Saturday, October 22, 2011

ISAF Rules Submissions 2011

The rules will be updated after the Olympics in 2012.  There are constant changes to the rules that occur to try to improve and fix things that don't work. And to fix the unintended consequences of previous changes to the rules. Since there were wholesale changes to Section C - At marks and Obstructions in the last cycle, the ISAF working party on Section C that was responsible for the current rules, is still at work trying to improve the rules in this section of the rule book.  What follows are the submissions of the  that might make it into the next version of rules. ISAF will be voting on these and other proposed changes to the rules in November 2011.

Delete the definition Mark-Room and replace with:

Mark-Room Room for a boat to leave a mark on the required side. Also,
(a) room to sail to the mark when her proper course is to sail close to it, and
(b) room to round the mark as necessary to sail the course.
However, mark-room does not include room for a boat to tack unless she is overlapped inside and to windward of the boat required to give her mark-room and she would be fetching the mark after her tack.

Current Definition
Mark-Room Room for a boat to sail to the mark, and then room to sail her proper course while at the mark. However, mark-room does not include room to tack unless the boat is overlapped to windward and on the inside of the boat required to give mark-room.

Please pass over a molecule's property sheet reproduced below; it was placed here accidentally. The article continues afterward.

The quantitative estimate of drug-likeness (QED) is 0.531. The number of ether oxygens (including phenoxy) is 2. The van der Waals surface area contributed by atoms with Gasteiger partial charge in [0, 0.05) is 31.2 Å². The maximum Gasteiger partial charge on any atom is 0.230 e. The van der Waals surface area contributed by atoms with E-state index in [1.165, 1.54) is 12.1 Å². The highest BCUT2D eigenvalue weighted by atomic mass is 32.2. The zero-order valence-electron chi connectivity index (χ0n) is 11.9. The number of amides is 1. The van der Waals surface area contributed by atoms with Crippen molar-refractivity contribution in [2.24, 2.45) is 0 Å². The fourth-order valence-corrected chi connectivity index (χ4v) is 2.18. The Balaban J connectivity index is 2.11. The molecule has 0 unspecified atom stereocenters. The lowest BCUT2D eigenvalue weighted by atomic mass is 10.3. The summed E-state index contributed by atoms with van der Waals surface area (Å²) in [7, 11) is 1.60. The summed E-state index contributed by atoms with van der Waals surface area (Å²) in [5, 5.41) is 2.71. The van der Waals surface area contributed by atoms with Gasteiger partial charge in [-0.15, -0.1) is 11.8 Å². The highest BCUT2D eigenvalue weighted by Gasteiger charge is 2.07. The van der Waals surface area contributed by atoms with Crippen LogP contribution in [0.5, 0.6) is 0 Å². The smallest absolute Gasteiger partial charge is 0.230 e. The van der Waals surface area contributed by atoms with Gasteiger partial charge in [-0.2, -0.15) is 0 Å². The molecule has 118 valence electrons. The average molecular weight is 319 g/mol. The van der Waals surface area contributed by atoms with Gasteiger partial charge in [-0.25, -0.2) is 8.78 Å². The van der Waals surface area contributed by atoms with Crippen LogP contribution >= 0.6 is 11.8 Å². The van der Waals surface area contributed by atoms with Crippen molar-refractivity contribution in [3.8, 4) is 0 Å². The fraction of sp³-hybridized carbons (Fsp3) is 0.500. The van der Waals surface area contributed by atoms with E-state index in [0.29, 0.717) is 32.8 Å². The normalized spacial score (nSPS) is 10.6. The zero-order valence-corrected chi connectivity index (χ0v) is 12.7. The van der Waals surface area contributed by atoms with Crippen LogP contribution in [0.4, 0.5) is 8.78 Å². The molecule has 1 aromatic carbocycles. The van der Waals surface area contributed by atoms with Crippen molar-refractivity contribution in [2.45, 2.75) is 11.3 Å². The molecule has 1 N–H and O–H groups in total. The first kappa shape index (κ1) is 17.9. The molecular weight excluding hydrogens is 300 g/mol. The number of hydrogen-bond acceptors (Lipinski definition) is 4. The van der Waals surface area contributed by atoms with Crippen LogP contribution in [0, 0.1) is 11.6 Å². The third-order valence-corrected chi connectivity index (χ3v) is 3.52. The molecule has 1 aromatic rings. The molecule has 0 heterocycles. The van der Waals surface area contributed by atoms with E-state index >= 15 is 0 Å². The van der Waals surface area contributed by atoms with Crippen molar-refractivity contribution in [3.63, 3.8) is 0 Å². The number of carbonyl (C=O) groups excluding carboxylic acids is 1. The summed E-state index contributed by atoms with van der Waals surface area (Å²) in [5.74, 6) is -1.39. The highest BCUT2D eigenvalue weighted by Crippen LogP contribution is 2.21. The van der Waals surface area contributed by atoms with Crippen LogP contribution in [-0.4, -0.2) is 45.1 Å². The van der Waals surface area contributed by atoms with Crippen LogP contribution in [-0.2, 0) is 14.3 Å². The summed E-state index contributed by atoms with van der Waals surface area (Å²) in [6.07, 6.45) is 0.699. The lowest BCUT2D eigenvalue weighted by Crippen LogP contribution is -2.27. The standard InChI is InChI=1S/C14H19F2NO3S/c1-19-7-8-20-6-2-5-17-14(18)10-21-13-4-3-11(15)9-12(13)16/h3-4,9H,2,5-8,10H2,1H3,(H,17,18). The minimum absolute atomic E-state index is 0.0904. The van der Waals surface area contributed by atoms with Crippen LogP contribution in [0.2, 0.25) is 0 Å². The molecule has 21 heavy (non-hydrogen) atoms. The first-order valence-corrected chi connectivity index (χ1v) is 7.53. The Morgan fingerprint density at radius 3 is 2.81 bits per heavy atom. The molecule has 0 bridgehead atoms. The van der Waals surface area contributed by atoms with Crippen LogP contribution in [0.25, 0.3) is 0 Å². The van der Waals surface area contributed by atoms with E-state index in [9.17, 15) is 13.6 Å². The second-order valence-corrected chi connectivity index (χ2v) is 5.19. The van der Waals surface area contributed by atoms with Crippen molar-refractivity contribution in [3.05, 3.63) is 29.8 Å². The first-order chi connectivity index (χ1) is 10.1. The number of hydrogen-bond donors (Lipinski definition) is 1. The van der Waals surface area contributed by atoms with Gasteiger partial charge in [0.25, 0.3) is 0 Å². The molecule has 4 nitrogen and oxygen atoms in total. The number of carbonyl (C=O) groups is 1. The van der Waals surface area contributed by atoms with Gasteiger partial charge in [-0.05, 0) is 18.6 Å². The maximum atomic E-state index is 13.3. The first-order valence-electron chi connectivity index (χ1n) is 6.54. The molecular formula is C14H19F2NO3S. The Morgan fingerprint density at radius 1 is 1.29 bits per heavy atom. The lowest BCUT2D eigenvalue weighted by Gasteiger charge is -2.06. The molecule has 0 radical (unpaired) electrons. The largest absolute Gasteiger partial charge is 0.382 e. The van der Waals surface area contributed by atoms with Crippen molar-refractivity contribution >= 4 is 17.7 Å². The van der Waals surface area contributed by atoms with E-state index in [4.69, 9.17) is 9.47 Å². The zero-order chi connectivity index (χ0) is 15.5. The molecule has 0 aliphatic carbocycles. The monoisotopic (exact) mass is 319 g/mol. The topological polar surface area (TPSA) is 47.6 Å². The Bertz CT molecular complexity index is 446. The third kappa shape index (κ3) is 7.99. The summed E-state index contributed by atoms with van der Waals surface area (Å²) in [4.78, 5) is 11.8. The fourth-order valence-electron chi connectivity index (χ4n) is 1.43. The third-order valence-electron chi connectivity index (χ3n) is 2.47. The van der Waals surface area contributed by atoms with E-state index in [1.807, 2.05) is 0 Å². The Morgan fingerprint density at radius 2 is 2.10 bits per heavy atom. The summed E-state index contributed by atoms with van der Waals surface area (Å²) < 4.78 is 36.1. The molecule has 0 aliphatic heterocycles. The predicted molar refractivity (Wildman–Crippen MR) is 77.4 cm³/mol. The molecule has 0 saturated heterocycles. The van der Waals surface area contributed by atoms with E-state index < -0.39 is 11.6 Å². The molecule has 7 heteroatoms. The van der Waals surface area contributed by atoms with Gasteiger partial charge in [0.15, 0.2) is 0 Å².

This revision corrects flaws and removes ambiguities from the current definition as follows:
1. The current definition includes room to sail to the mark when the mark is a passing or finishing mark that is nowhere near the boat's proper course. That provision is unnecessary, and gives the boat entitled to mark-room more power than she needs to pass the mark in a seamanlike way. The proposed definition removes this flaw.

2. The word "at" in the current definition and the change of rights during the transition from "to" to "at" the mark have caused difficulties in interpretation. The proposed definition does not use "at" terminology and avoids the “to” to “at” transition. It replaces these by rights that depend on a boat's proper course and the rounding necessary to sail the course. This is easier to judge, less ambiguous, and takes other boats into account.

3. The current definition grants room to sail a proper course while at the mark, which is a broader right than is needed for orderly mark roundings. Under the proposed definition, the right of the boat that has mark-room is always to sail a seamanlike course (to or round the mark).

4. The current definition's provision for room to tack can be interpreted to give rights to tack in situations where the tack is not to fetch the mark, which was not intended. The proposed  definition clarifies when that provision should apply.